Letters to a Young Writer by Colum McCann

★★★★☆ (4/5)

A selection of my favorite passages from the book

Writing the Unknown

  • In the end, of course, your first-grade teacher was correct: we can, indeed, only write what we know. It is logically and philosophically impossible to do otherwise. But if we write toward what we don’t supposedly know, we will find out what we knew but weren’t yet entirely aware of.

Remember that mystery is the glue that joins us: we love the unheard. The reader becomes the most complicit eavesdropper.

  • Plot takes the backseat in a good story because what happens is never as interesting as how it happens.
  • Don’t corrupt your texts with facts facts facts. Facts are mercenary things. They can be manipulated, dressed up, and shipped off anywhere. Texture is much more important than fact.

On Language

  • A writer is capable of all sorts of agility: even if you force yourself into a narrative rigidity, you can still go just about anywhere.
  • Be a camera. “Language” us into vision. Make us feel as if we are there. Colors, sounds, sights. Bring us to the pulse of the moment. See the whole landscape at first, then focus in on a detail, and bring that detail to life.

Writers feel the grammar rather than knowing it. This comes from good reading. If you read enough, the grammar will come.

  • We have to understand that language is power, no matter how often power tries to strip us of language.

On Reading

  • You read because you’re the bravest idiot around and you’re willing to go on an adventure into the joy of confusion.

The best writing makes us sit up and take notice and it makes us glad that we are—however briefly—alive.

  • When a reader falls in love with a book, it leaves its essence inside him, like radioactive fallout in an arable field, and after that there are certain crops that will no longer grow in him, while other, stranger, more fantastic growths may occasionally be produced.

The Writer

  • Practice and time do not necessarily bestow seniority.
  • The voice we get is not just one voice. We receive ours from a series of elsewheres. This is the spark.

Bear your portion of the world.

  • Be an explorer, not a tourist.
  • The most destructive force in your life is liable to be the unwritten story. If you don’t write, you’re not a writer. You’re avoiding the competition of yourself.

There is nothing worse than a talented writer who regrets his life, and especially one who allows that regret to knock him into silence.

  • Remember that any fool can knock a house down; it takes a real craftsperson to have built it in the first place.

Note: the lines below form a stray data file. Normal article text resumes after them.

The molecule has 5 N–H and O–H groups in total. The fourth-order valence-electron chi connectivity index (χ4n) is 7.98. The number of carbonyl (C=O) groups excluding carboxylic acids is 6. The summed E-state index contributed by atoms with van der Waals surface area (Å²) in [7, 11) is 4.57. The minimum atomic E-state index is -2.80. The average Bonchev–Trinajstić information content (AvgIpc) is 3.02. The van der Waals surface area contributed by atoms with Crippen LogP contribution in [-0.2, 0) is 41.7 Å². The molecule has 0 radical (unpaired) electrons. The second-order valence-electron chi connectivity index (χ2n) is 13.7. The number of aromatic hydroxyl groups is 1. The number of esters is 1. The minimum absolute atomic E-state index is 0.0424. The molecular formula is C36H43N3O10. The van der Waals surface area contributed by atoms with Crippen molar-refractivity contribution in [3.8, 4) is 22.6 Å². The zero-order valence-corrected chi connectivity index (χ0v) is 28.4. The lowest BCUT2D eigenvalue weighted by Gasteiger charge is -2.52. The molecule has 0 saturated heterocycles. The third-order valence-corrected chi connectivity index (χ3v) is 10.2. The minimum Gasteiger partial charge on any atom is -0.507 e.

• A program might allow you to write, but it will not teach you. But allowing is the best form of teaching anyway.
  • Often a lesson is not properly heard until years later anyway.

Depression is an occupational hazard, young writer. But don’t wallow in it. Don’t become fossilized in despair. Don’t paralyze yourself in the aspic of gloom. If you stare into the abyss long enough, it will stare out from you. The unexamined life may not be worth living, but the over-examined life can be soul crushing too.

Beautifully Crafted Sentences

  • The considered grief is so much better than the unconsidered. Be suspicious of that which gives you too much consolation.

A first line should open up your rib cage. It should reach in and twist your heart backward. It should suggest that the world will never be the same again.

  • Don’t sit around looking inward. That’s boring. In the end your navel contains only lint. You have to propel yourself outward, young writer. Think about others, think about elsewhere, think about a distance that will bring you, eventually, back home.
  • Only that language which is capable of reaching the poetic will be able to stand in opposition to that which is wrong.

It is amazing how a book will find you. There is somehow a homing device in language. Unlike love, there is a destined one always there. And it can be found at any time. You must be open to it. Then you open it up to its magnitude of suggestion. The world is suddenly cleaved open.

  • We have art, he says, so we shall not die of too much reality.
  • The truth of the matter is that freedom is feeling easy in the harness.


  • “Nobody can advise you and help you, nobody,” said Rilke in Letters to a Young Poet over a century ago. “There is only one way. Go into yourself.”

Then the writing became so fluid that I sometimes felt as if I were writing for the sheer pleasure of telling a story, which may be the human condition that most resembles levitation. —GABRIEL GARCÍA MÁRQUEZ

  • The aim of every artist is to arrest motion, which is life, by artificial means and hold it fixed so that a hundred years later, when a stranger looks at it, it moves again since it is life. —WILLIAM FAULKNER
  • If the novel is successful, it must necessarily be wiser than its author. —MILAN KUNDERA
  • No matter. Try again. Fail again. Fail better. —SAMUEL BECKETT

If we’re lucky, writer and reader alike, we’ll finish the last line or two of a short story and then just sit for a minute, quietly. —RAYMOND CARVER

  • Good writing is supposed to evoke sensation in the reader—not the fact that it is raining, but the feeling of being rained upon. —E. L. DOCTOROW
  • The way to despair is to refuse to have any kind of experience. —FLANNERY O’CONNOR

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